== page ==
It is flu season. Everyone has the flu. I don’t, but having just typed that, the tiniest threat of superstition is upon me and I’m afraid I’ve jinxed myself.
I think to many outsiders, the flu might seem like nada compared to having cancer. In the grand scheme of things it is. But my physical body doesn’t really live in the grand scheme of things. Joint pain, chills, fever, and nausea happen in real time, not ‘grand scheme of things’ time. In fact, sometimes I think having the flu is worse for me since my diagnosis because it resurrects so many bad memories.
Since cancer, I better understand the concept of post-traumatic stress disorder. For some patients the smell of rubbing alcohol or the sound of shoes on linoleum bring back horrible memories. Prior to my treatment, I had a three month long fever as a side effect from a preparatory drug. Having the flu careens my body back into those three months. I feel like I am approaching the terrifying prospect of treatment. In my mind I know I’m in present time, I’ve got the flu, I’ll recover, but my body is totally disconnected and heads straight for a five alarm panic attack.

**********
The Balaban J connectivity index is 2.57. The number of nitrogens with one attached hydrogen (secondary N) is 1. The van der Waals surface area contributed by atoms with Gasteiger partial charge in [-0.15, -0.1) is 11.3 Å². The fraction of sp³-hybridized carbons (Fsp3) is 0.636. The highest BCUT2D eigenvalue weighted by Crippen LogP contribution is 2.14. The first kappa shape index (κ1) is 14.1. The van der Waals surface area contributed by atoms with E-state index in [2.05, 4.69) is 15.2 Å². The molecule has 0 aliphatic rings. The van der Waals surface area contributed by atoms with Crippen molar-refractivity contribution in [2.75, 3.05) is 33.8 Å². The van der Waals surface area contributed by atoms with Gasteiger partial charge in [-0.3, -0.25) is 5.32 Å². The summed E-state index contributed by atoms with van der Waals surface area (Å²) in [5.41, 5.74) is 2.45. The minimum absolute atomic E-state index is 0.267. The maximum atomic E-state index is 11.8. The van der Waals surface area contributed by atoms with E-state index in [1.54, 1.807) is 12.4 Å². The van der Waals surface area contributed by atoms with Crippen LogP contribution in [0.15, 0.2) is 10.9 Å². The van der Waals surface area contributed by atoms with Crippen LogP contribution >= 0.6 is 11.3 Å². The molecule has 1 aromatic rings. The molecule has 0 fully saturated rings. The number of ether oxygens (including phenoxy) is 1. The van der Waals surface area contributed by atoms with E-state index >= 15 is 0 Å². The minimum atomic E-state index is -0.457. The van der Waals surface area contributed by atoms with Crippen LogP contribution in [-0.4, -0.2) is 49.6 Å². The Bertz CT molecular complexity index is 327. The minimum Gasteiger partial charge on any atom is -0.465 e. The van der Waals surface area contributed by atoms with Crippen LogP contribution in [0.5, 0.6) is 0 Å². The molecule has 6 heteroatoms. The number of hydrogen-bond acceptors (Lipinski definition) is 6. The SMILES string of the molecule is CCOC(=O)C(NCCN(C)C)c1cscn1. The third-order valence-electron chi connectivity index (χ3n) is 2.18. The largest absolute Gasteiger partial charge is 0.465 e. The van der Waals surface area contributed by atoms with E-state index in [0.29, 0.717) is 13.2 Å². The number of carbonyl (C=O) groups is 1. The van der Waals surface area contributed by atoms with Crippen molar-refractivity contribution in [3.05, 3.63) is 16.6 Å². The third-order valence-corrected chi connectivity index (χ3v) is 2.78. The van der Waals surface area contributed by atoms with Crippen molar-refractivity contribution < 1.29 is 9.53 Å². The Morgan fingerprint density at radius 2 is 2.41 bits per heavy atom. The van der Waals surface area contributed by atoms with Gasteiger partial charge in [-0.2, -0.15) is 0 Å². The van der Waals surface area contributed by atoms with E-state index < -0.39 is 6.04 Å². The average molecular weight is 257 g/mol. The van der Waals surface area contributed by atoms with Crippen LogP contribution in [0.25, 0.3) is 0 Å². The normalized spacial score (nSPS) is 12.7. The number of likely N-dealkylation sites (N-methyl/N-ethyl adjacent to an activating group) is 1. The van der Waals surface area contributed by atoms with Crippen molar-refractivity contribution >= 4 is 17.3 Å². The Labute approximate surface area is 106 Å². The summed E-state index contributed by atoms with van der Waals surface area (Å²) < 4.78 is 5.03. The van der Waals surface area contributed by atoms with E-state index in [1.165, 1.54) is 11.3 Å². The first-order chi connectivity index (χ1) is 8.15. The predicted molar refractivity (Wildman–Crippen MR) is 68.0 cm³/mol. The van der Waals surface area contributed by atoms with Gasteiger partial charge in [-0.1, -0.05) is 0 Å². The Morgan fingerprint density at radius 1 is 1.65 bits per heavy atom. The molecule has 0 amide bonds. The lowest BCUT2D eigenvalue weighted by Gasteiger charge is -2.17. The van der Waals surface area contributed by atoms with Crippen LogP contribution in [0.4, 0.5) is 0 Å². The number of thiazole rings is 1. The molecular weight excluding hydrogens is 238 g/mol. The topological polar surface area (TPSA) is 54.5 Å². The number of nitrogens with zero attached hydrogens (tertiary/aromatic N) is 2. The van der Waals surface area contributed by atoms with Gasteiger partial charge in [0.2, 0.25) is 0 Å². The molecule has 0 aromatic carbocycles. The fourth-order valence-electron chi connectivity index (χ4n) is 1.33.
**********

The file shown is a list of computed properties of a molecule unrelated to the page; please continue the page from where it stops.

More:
Now, at the slightest sign of the flu – aching skin, a twinge of joint pain, sudden change in my body temperature – I don’t reach for vitamin C, Thera-flu, Echinacea, zinc, or Tylenol. Instead I crack open my big orange bottle of xanax.
If you are a cancer patient, what is it like for you to have a common cold or flu now? Any easier or harder than before cancer? Does being sick make you anxious? Do you ever feel symptoms of post-traumatic stress disorder? If so, what triggers it?